Catfish effect

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The catfish effect is the effect that a strong competitor has in causing the weak to better themselves.[1] Actions done to actively apply this effect (for example, by the human resource department) in an organization, are termed catfish management.[2]

In Norway, live sardines are several times more expensive than frozen ones, and are valued for better texture and flavor. It was said that only one ship could bring live sardine home, and the shipmaster kept his method a secret. After he died, people found that there was one catfish in the tank. The catfish keeps swimming, and the sardines try to avoid this predator. This increased level of activity keeps the sardines active instead of becoming sedentary. (According to Vince from Catfish the Movie)[citation needed]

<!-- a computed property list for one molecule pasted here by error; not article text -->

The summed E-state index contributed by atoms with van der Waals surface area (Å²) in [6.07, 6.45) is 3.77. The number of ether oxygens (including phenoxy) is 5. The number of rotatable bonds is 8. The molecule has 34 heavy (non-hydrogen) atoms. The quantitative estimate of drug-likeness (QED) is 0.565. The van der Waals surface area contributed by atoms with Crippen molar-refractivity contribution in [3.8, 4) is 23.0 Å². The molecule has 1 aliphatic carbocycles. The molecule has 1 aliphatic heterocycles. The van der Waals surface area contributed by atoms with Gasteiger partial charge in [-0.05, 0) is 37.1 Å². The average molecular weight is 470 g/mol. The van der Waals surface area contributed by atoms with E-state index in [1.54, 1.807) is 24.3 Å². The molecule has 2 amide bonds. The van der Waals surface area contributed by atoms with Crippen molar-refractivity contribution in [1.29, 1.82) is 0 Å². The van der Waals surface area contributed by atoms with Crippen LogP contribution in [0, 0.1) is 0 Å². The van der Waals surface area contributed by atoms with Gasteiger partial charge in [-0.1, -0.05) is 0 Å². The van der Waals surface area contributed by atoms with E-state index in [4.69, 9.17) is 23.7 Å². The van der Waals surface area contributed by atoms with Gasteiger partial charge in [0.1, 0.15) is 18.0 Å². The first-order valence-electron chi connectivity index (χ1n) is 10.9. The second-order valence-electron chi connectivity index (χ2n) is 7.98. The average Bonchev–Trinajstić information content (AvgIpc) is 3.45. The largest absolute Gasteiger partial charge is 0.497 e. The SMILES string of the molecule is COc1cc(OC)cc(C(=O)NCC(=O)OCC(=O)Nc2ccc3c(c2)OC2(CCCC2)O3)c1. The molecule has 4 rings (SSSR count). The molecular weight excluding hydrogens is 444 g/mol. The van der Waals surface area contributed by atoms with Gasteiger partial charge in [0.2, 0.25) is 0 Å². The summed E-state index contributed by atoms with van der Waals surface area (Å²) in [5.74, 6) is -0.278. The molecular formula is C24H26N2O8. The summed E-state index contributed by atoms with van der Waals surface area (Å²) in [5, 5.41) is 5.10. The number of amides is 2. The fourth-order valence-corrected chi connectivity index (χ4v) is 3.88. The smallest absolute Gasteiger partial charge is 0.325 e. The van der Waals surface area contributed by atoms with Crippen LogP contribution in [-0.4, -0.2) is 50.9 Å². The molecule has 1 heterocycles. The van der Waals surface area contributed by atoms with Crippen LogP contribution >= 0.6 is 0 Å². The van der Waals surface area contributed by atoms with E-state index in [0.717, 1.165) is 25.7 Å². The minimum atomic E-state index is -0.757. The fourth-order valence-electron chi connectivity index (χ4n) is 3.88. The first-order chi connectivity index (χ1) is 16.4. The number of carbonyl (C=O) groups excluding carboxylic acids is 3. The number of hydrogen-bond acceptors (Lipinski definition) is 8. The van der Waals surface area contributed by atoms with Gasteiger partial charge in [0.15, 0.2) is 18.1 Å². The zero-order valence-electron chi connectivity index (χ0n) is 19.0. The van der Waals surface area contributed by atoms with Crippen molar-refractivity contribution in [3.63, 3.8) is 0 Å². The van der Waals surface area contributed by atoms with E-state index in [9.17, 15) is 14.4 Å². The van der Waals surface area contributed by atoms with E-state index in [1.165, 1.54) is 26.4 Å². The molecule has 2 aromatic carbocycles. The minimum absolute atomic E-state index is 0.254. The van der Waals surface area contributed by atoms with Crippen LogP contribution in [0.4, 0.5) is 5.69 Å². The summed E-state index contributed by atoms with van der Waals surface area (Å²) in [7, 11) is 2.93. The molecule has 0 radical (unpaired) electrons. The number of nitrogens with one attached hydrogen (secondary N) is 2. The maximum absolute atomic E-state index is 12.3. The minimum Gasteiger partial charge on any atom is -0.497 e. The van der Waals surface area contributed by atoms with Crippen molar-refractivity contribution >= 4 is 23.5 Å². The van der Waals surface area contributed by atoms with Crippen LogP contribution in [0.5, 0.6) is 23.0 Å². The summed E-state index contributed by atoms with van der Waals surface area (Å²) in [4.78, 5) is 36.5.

In human resource management, this is a method used to motivate a team so that each member feels strong competition, thus keeping up the competitiveness of the whole team.

Origin of the effect[edit]

The exact origin is unknown. There are very few discussions of this effect in the English literature, but it is widely cited and discussed in the Chinese literature such as library research.[3]

See also[edit]

References[edit]

  1. ^ Bingxin Hu (2004). Breaking Grounds. Homa & Sekey Books. ISBN 1-931907-15-3. 
  2. ^ "Haier: A Sledgehammer Start to Catfish Management". IndustryWeek. 2013-10-30. Retrieved 2014-04-11. 
  3. ^ "Catfish Effect and Human Resources Management of Modern Libraries".